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Jed Boal ReportingForests across the West are under siege by drought and pests. Our wild forests are shrinking and trees in the urban forests are dying too.
The urban forest cleans our air, provides shade and adds beauty to our communities. But the urban forest of the Wasatch Front has lost thousands of trees the last few years to a deadly one-two punch.
Take a look around most neighborhoods and you'll find the Blue Spruce, the state tree, is not standing up too well against the latest scourge on state forests -- drought and bark beetles.
Tree experts like Bill Geurts have seen a lot of dead spruce. They just are not getting enough water and grass drinks in much of the irrigation.
Bruce Geurts, Professional Arborist: “It just makes them weaker and weaker, and it's like a human who gets run down, you get sick."
After the drought starts to take its toll the tree actually emits a pheromone, or odor. That's what attracts the bark beetle and they move in.
City Forester Bill Rutherford says the infestation started in the mountain forest and moved into the urban forest. Thousands of spruce are dead, one hundred on city property alone in the last 12 months. Ten trees were stripped from Liberty Park in the past week.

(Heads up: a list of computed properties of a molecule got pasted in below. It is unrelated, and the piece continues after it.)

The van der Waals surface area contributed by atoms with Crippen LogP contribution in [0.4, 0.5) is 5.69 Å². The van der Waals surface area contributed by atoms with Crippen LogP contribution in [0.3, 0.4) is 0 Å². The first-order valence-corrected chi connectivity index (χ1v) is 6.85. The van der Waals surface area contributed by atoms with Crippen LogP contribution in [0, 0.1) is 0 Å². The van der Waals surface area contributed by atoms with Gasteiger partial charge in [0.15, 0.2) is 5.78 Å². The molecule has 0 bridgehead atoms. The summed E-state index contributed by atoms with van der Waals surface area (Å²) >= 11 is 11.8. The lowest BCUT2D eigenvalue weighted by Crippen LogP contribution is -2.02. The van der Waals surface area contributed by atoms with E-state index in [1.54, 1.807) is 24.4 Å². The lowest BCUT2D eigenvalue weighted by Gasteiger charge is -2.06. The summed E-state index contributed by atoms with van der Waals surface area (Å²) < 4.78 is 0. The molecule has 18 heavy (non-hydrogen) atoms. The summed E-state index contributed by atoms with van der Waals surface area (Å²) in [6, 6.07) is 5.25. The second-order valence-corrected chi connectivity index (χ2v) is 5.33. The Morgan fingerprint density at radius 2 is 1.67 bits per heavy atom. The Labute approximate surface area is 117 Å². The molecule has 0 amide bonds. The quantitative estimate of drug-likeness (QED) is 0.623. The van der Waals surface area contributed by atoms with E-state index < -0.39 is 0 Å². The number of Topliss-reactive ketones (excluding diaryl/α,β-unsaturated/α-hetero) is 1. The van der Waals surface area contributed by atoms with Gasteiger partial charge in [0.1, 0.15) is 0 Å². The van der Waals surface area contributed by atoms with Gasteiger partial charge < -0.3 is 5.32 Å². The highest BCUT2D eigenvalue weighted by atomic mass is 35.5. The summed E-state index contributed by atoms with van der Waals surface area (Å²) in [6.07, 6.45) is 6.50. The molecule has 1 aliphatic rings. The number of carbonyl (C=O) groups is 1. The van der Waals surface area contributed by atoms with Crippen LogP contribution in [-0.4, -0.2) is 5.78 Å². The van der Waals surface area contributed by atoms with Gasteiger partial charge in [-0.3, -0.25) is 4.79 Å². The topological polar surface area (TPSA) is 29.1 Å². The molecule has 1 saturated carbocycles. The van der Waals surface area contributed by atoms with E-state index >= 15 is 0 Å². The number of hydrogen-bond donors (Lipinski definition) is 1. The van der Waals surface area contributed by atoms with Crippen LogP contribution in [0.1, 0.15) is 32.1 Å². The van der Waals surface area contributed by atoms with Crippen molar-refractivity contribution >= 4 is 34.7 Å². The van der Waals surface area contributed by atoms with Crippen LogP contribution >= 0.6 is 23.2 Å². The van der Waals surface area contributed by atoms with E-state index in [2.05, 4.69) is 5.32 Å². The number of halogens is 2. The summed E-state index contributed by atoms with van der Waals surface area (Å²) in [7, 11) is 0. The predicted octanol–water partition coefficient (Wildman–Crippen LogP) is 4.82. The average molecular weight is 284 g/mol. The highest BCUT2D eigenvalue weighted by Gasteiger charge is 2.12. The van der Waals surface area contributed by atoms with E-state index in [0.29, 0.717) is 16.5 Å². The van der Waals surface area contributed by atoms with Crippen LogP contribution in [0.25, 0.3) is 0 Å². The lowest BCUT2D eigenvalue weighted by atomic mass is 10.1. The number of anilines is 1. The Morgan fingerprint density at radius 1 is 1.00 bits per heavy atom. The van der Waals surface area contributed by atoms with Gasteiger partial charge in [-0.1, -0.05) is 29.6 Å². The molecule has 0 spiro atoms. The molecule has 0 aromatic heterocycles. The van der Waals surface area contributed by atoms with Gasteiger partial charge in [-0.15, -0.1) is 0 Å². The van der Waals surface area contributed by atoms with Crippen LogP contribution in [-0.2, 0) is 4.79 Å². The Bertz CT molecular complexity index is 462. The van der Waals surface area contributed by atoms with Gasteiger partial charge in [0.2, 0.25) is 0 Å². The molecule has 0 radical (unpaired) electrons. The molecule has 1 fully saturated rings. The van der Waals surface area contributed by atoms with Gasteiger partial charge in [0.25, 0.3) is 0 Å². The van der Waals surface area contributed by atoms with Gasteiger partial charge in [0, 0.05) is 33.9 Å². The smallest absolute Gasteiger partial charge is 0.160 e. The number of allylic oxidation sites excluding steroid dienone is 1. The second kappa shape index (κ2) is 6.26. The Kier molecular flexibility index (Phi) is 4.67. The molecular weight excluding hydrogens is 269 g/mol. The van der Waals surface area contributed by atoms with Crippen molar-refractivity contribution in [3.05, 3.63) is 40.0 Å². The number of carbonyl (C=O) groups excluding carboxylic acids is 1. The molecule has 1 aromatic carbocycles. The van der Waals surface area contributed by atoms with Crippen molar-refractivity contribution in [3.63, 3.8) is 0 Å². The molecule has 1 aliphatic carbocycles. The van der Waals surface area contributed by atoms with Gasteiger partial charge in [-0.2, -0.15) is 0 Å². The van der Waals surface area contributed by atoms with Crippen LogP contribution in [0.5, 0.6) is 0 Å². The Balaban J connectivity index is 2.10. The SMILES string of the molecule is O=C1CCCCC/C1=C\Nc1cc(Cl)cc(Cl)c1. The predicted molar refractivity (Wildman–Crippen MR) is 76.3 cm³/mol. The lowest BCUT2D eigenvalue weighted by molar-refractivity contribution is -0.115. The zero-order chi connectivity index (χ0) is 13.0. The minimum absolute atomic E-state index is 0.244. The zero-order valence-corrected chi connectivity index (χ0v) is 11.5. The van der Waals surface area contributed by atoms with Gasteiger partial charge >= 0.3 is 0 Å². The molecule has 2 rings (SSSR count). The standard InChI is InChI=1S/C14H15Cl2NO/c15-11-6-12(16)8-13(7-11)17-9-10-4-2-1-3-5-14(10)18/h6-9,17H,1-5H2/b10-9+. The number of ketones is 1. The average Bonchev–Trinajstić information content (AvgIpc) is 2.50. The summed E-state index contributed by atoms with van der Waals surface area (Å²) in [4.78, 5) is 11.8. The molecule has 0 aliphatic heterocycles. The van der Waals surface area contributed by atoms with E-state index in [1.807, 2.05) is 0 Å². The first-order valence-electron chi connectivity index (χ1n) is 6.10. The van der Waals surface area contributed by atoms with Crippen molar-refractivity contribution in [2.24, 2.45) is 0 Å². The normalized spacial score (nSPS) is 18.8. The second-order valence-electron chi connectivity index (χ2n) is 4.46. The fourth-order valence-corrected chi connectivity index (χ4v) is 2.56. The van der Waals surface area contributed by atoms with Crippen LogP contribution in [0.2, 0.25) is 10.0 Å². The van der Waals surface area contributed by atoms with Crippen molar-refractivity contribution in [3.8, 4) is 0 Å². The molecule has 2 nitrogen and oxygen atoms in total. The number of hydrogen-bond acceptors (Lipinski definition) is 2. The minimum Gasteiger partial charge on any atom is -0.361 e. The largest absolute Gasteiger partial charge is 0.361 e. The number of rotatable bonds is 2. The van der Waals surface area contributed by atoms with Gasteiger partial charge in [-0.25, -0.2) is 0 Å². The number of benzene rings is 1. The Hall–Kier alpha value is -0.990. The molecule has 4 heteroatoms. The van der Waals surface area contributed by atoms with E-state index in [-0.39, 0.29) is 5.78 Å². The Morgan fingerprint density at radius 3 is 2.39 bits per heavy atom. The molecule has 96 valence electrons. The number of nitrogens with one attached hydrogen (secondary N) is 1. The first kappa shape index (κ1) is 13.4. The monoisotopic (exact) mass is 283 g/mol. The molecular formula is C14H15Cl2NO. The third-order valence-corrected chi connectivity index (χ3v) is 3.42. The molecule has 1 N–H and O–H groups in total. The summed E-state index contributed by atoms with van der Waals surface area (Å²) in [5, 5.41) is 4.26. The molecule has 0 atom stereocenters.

Despite water conservation trees need a deep watering, but not a soaking, every few weeks.
Bill Rutherford, Salt Lake City Forester: “We need to provide these trees water. We might let the grass die, but it would be a big mistake not to keep the trees alive."
The forester says we can save water and save the trees. Other trees are struggling too, but it's not dire.
Bill Rutherford, Salt Lake City Forester: “We are having problems with some spruce and maple, but all things considered, the health of the forest is pretty good."
If every tree that had bark beetle symptoms were removed we would cut down half the spruce forest.
Normal precipitation would really help. In the future, greater diversity among species will also improve the health of the urban forest.